Sunday was bitingly cold. Although we had enjoyed an unseasonably mild fall, yesterday brought a rude reminder of winter’s imminent arrival. I took stock of what we had lying around the kitchen and thought about what I could make with those ingredients (to avoid having to bike to the nearest grocery store and freezing my face and hands).

Photo of soup ingredients
Hmm, what can I make with this?

A quick survey revealed the makings of Turkish red lentil soup. The prospect of dipping into mercimek çorbası made me particularly happy because a dear friend has been on my mind a lot lately. She has been living in Istanbul for the past few years, but the lentils in my cupboard reminded me of how her eyes lit up when we discovered an authentic bowl from a local restaurant when she was back in Philly.

chopped carrots, celery, scallions, and garlic
mirepoix, improvised

For basic guidelines, I used a recipe from the Whole Foods website: Whole Foods Market Turkish Red Lentil Soup. Here is my improvised list of ingredients–Janielle, I hope you approve:

  • 1 cup red lentils, rinsed
  • 1 carrot, diced
  • 1 stalk of celery, diced
  • 3 scallions, sliced
  • 2 cloves of garlic, minced
  • 1/2 tsp cumin
  • 1/2 tsp smoked paprika
  • 1/8 tsp marash pepper
  • 1 tbsp olive oil
  • 1 cube no-salt vegetable broth (makes 2 cups)
  • 6 cups water
  • 2 tbsp tomato paste
  • salt to taste

I heated the olive oil over medium heat in my favorite Le Creuset dutch oven. Once the oil started to shimmer I threw in the cumin, paprika, and marash pepper. After a few stirs (the spices become fragrant almost immediately) I added the “mirepoix” (vegetables). I stirred that a bit, dropped the heat to low, and covered the pot. After the vegetables softened (really only a few minutes), I added the remaining ingredients except the tomato paste and salt. Le Creuset recommends not cooking on high heat, since cast iron is such an excellent conductor. I cranked the heat to medium high, put on the lid, and let the soup come to a boil. As soon as the soup started to boil I stirred in the tomato paste, dropped the heat to low, and let it simmer for about 20 min.

At this point I turned off the heat because my boyfriend and I were due to meet a friend at a local watering hole. The great thing about soup is that you can just let it sit–it’s only going to get better as the flavors develop.

Fast forward a few hours (and glasses of wine), and I’m back home and somewhat peckish despite snacking on roasted broccolini, gravlax, and spiced peanuts (Philadelphia boasts some truly wonderful gastropubs). I spy a third of a head of cauliflower, a small bagful of brussel sprouts, and–daring me to make something of them–a bag of bright red radishes leftover from an old farm share.

Thirty minutes later I am nibbling on mixed roasted vegetables and looking forward to easy dinners over the next few days:

  • brussel sprouts–quartered, tossed with sliced shallots, about a tablespoon each of sesame oil and soy sauce, then lightly glazed with about a teaspoon of honey
  • cauliflower–cut into florets, tossed with quartered kalamata olives, a tablespoon of olive oil, a sprinkling of marash pepper, and sea salt
  • radishes–quartered, tossed with a teaspoon of olive oil and a sprinkling of thyme and sea salt

photo of roasted vegetables

Coming soon: a recent hip sequence that had participants sighing, and how I am turning my birthday into an opportunity for giving. Meanwhile, safe travels and happy holidays to all!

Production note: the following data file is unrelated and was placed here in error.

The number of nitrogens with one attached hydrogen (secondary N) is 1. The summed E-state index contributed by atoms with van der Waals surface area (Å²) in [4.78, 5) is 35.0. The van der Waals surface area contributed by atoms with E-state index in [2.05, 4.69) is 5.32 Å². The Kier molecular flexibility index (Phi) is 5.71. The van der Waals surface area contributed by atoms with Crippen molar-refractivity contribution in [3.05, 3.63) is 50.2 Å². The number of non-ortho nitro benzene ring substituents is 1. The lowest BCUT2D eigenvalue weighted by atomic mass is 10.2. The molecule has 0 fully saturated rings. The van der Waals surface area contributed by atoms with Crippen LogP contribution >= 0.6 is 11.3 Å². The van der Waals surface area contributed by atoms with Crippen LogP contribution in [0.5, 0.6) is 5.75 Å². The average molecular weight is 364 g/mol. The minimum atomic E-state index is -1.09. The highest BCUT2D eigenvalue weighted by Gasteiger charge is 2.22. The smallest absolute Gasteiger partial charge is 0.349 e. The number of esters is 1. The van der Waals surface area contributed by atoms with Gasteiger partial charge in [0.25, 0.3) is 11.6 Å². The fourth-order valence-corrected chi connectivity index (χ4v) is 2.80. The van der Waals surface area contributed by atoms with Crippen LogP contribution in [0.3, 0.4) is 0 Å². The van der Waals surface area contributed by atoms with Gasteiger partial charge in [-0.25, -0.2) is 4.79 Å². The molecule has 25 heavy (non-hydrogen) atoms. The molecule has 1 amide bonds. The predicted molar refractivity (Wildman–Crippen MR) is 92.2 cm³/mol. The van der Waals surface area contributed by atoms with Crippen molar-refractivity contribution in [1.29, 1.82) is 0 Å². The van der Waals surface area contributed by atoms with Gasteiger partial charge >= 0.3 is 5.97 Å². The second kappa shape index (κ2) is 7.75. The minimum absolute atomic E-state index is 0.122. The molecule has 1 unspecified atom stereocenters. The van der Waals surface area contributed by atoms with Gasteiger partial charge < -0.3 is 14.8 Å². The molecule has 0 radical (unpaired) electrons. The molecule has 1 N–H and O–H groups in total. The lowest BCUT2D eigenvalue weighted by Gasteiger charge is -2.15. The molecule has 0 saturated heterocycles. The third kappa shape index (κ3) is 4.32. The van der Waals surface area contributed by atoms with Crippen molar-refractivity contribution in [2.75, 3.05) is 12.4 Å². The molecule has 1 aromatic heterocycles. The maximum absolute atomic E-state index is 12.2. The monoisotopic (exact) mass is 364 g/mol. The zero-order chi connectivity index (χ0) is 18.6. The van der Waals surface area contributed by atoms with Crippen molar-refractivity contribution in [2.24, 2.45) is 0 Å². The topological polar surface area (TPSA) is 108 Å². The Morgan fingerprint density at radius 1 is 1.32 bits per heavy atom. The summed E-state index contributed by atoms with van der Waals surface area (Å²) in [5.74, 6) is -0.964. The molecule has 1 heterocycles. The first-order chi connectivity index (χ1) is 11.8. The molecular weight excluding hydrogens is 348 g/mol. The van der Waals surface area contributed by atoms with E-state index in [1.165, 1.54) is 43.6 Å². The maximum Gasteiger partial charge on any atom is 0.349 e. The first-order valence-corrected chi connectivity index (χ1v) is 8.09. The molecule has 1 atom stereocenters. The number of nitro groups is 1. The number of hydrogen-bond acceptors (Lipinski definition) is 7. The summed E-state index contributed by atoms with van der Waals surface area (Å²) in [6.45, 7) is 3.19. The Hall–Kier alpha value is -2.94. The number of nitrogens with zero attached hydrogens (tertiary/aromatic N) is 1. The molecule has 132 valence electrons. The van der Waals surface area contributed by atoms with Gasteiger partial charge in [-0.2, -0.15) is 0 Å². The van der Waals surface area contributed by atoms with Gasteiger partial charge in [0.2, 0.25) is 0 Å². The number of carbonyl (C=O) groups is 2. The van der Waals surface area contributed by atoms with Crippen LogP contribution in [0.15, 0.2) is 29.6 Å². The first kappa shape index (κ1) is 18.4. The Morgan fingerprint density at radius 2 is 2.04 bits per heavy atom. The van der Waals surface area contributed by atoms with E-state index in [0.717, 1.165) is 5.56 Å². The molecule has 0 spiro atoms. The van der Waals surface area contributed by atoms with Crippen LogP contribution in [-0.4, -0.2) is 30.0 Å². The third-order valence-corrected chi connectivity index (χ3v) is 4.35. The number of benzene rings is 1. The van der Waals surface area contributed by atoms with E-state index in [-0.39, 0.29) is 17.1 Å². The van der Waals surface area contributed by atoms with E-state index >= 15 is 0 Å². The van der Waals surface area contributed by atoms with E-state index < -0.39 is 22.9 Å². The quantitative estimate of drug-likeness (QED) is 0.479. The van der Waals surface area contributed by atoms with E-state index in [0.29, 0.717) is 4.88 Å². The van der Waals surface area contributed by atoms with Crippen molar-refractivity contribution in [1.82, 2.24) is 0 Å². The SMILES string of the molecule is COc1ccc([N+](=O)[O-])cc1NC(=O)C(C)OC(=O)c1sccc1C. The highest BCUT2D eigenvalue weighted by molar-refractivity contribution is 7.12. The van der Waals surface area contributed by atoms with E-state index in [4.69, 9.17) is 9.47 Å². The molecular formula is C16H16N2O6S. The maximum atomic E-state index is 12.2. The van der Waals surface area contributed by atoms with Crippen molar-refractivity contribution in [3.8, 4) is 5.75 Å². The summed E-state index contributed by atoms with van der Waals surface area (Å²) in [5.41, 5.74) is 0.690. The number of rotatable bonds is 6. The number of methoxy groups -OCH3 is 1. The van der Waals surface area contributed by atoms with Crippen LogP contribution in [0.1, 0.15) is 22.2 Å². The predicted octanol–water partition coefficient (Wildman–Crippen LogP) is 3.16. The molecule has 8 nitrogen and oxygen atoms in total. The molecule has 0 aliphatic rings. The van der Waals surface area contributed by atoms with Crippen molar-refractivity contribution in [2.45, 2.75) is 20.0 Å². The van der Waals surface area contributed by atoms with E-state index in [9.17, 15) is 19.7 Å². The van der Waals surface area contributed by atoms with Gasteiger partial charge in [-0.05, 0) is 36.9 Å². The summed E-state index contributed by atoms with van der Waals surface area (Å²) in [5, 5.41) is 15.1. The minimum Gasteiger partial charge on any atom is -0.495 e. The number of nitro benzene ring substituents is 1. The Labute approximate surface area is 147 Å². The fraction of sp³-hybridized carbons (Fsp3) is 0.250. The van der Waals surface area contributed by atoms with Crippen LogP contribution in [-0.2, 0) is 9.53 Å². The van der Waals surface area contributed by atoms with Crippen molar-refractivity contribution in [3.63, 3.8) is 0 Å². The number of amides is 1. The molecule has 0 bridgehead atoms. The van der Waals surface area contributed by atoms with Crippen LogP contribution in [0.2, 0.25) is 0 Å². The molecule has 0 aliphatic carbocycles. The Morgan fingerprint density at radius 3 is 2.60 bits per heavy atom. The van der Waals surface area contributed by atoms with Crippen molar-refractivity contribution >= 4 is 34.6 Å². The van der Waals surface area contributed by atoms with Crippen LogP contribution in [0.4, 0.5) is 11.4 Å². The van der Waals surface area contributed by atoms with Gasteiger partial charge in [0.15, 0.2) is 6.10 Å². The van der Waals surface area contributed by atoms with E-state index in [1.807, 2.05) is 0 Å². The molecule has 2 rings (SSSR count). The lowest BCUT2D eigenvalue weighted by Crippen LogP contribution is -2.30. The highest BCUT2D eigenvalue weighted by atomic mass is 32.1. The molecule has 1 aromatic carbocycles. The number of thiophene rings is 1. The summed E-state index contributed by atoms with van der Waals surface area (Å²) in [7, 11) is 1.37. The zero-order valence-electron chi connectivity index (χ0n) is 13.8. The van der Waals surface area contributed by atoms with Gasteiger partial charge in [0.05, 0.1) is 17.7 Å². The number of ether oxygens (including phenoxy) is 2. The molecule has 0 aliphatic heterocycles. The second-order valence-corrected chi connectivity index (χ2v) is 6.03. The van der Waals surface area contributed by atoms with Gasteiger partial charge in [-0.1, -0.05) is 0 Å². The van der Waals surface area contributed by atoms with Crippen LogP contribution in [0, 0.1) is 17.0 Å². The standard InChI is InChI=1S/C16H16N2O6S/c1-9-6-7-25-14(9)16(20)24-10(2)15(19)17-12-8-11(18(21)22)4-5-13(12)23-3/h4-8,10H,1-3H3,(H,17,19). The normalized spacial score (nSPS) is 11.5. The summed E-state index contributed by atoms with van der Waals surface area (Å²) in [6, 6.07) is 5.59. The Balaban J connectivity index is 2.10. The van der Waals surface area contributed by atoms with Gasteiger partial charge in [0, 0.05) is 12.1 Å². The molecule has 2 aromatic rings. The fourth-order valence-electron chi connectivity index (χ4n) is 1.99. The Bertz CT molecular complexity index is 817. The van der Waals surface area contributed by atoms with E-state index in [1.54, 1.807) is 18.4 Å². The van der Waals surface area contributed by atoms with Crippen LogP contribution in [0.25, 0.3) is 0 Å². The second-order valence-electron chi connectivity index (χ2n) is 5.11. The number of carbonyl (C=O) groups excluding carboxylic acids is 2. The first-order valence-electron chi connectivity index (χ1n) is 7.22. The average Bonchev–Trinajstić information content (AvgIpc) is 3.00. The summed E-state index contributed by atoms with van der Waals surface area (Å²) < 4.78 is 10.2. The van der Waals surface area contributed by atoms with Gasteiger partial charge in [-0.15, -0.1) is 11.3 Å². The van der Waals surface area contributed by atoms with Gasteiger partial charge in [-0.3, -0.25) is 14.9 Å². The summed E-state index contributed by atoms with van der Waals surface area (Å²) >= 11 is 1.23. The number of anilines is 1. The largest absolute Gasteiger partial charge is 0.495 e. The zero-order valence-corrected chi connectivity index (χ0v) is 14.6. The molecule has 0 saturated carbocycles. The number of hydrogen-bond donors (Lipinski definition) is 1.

More Veggie Love!

Last week I posted my minute-by-minute, post-gym shower and dinner timetable. That resulted in a deeply satisfying Sunday dinner of roasted autumn vegetables with quinoa. Today I thought I’d show how I used the remaining vegetables from that week’s share.

The share contents: cabbage, sweet potatoes, kale, arugula, carrots, turnips, and apples. I seem to recall eating the entire bag of arugula before my boyfriend even noticed we had it. We enjoyed the apples immensely–plain or (one of my favorite snacks) in slices with smears of almond butter, a drizzle of raw honey, and a sprinkling of cinnamon.

photo of farm share
Large box from a local CSA (we get a half share)

We tore through everything I cooked Sunday night in two days. After a night (or was it two?) of noodle-bowling it, I decided it was high time to get to work on the rest of the share. The lingering scent of cumin in my clothes reminded me of the Caribbean food stands that appear in my neighborhood during Odunde Festival. Duly inspired, I set my sights on curry and cabbage.  Not one to shy away from heat, chili-spiced sweet potato wedges struck me as the perfect complement. I rounded out that meal with more quinoa, a generous dollop of guacamole (Trader Joe’s), and some amazing “I can’t believe it’s not seafood” vegan crabcakes that my local Whole Foods sells for $1.99 a piece.

photo of the finished plate
An explosion of colors and flavors!

Curry Sauteed Cabbage:

  • half a large head of cabbage, shredded
  • 1-2 carrots, shredded or matchsticked
  • 1-2 scallions, sliced thin diagonally
  • 1/4-1/2 tsp curry powder
  • 1/2 tsp cumin seeds
  • optional – 1/4-1/2 tsp worchestershire sauce

Spray a non-stick skillet cooking spray (I like coconut oil) or pour in about a tablespoon of olive oil on it and heat over medium heat. Toss in the cumin seeds and stir until they turn fragrant. Add the vegetables to the skillet and begin stir-frying. One everything looks integrated, sprinkle with curry powder and worcestershire sauce, and stir again. Cover the skillet and drop the heat to low. After a few minutes, stir and taste. At this point, if you prefer more tender vegetables, you can cover again; if you like crisper vegetables, season to taste with salt and serve.